For the Oxford trilogy, A LOT of prep work. Not only on the historical period featured as a back story in each book—the English civil wars, the Tudors—but also the Voodoo rituals and Oxford traditions etc…
Sam was actually a character who came to me for Oxford Shadows (Book Two) and I had to keep him in my life. That’s why he appears in No Reverse and will have his own story soon. The more I write about him, the more I know him, where he comes from, what makes him happy, what doesn’t etc…
In No Reverse, there’s some kind of love triangle although I don’t think the book is about that at all. I didn’t want the “other girl” to be horrid and unlikable. So I made Lenor a more complex character, sweet and loving but with her own shortcomings. And that was how I started learning more (in my head if not in the book itself) about her past and what really happened to her. She will have her own story early 2014. I’m VERY keen to share it with my readers.
GG: I read No Reverse a number of months ago and it really resonated with me. It captured something genuine and deep as well as being sweet, yet sexy. Have you read any books recently that affected you similarly?
Gone Girl by Gillian Flynn really got under my skin. It almost made me sick because it left me so unsettled! So I guess that makes it a brilliant book.
As you already know, I’m a die-hard fan of Tammara Webber and I really liked Here Without You, the last book in the Between The Lines series.
GG: There has been some controversy surrounding the No Reverses ending. You left it on a cliffhanger and people are shouting positively or negatively about this decision. Can you explain why you chose to leave their story this way?
As a reader, I’ve grown increasingly frustrated with the never-ending series: trilogy that becomes a five-book deal etc… No Reverse was supposed to be a stand-alone but I reached the page count and I wasn’t even close to where I wanted to take Cassie and Josh… and the other person in their life. With No Reverse I wanted to deal with their relationship, then and now, and the repercussions of decisions they made when they were still kids into their adult lives. Fast Forward is about them building a family together while being at what is still a very early stage in their lives since they’re twenty-four now.
No Reverse and Fast Forward are hopefully two different stories. I don’t think No Reverse ended with a massive cliffhanger but with a Happy For Now. However, if some readers think I misled them, then I should apologize and I hope things will be completely clear from now on.
GG: When do you plan to release the follow up?
Fast Forward should be released on December 19th, but I intend to share the cover and the first chapters on October 25th.
GG: Now for some personal questions because as much as we love chatting about your books, we also want to know a little about you and your writing process. Is there any thing in particular that you use (movies, other books night out, family time) to drive your motivation when you hit a slump?
The only thing I absolutely need to be able to write is a kid-free zone. I can’t write with my girls around. I really need to have a dedicated space and silence, or at least no screaming, shouting, arguing etc… after that, I guess like every author out there I need music and each book has its own playlist.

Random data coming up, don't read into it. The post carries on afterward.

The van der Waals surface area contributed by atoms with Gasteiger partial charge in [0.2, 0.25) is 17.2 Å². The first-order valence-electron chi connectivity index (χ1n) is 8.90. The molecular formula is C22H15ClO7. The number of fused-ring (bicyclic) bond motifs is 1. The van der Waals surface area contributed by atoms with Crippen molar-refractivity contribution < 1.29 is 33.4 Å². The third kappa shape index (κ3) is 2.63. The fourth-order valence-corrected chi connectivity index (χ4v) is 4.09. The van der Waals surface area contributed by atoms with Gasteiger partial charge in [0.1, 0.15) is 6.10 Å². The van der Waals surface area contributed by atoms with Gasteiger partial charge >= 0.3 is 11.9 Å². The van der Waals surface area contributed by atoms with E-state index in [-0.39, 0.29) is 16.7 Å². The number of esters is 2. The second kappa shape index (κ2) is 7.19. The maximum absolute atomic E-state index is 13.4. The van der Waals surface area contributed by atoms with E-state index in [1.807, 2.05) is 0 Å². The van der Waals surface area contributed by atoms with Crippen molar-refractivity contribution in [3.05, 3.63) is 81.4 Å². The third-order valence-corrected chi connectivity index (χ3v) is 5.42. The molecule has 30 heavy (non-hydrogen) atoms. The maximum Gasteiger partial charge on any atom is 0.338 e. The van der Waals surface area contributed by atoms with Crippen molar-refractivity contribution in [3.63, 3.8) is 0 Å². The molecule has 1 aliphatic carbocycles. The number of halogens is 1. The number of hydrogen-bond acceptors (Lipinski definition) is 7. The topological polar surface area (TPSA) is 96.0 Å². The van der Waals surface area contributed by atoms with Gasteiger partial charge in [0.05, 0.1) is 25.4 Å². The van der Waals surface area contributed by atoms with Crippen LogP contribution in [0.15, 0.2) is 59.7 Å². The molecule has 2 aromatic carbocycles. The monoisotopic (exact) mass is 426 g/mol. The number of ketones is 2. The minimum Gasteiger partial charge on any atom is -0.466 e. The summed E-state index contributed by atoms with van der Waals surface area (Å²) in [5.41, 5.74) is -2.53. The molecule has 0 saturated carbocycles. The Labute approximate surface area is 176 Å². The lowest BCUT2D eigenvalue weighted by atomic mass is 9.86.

GG: Do you have any advice for new authors looking to get their work published? Any complications or warning blocks you could issue, as well as inspirational anecdotes.
Maybe in thirty years from now, when I’m old and wrinkly (or older and wrinklier than I already am) I might be entitled to give some advice. I’m very much at the start of my journey. For me there was no real question though: self-publishing appealed to me and I was okay with the idea of never seeing my work in a bookshop. But that’s me and I can understand why it’s very important for other writers.
But if I had to give some advice, I’d say:
One/ Be ready to work VERY hard and do things you might not expect to be the “writer’s job”,
Two/ Be kind and respectful to everyone you meet (in real life or online),
Three/ Be genuine in everything you do, the books you write, the characters you create, or when you interact with readers or bloggers.
GG: So the downside about being a published author is having to deal with the unfortunate bad review and everyone gets them – including Charles Dickens. How do you deal with this?
As an author, I can’t get all excited about 5-star reviews if I can’t deal with the 1-star here and there. Although the review I find the most helpful for improving my craft are the 3-stars: they’re the readers who didn’t HATE my books but still didn’t LOVE them and those reviews are often very articulate.
At the end of the day, the only reviews I do VERY MUCH mind are the ones full of spoilers. It’s kind of disrespectful, but more importantly it ruins the future readers experience.
GG: I know asking for a favorite author is too broad a question and I would never expect anyone to choose just one, but is there any writer or writers that you admire and considered inspiring while writing?
I’ll be true to my Goodreads profile. I’m a die-hard fan of Simone Elkeles, Tammara Webber, Richelle Mead. I loved On Dublin Street by Samantha Young. I’d read anything by Jennifer L. Armentrout, who’s such a skilled writer and can make me giggle (or rather Daemon Black can!).
GG: If you weren’t a writer, what career path would you have ventured?
At the risk of sounding melodramatic, I couldn’t be anything but a writer. I tried and I failed.
GG: And finally, we want to know a little about you. Family, dogs, friends, favorite food…anything.
I have two daughters I’m crazy about, one husband I’m also crazy about but for different reasons, no dog. We live in London but I spend most of my time in the US either on-line or watching the Nth rerun of Law and Order and Sex and the City. By the way, it took me ages to understand why I’m addicted to both and the reason is BIG.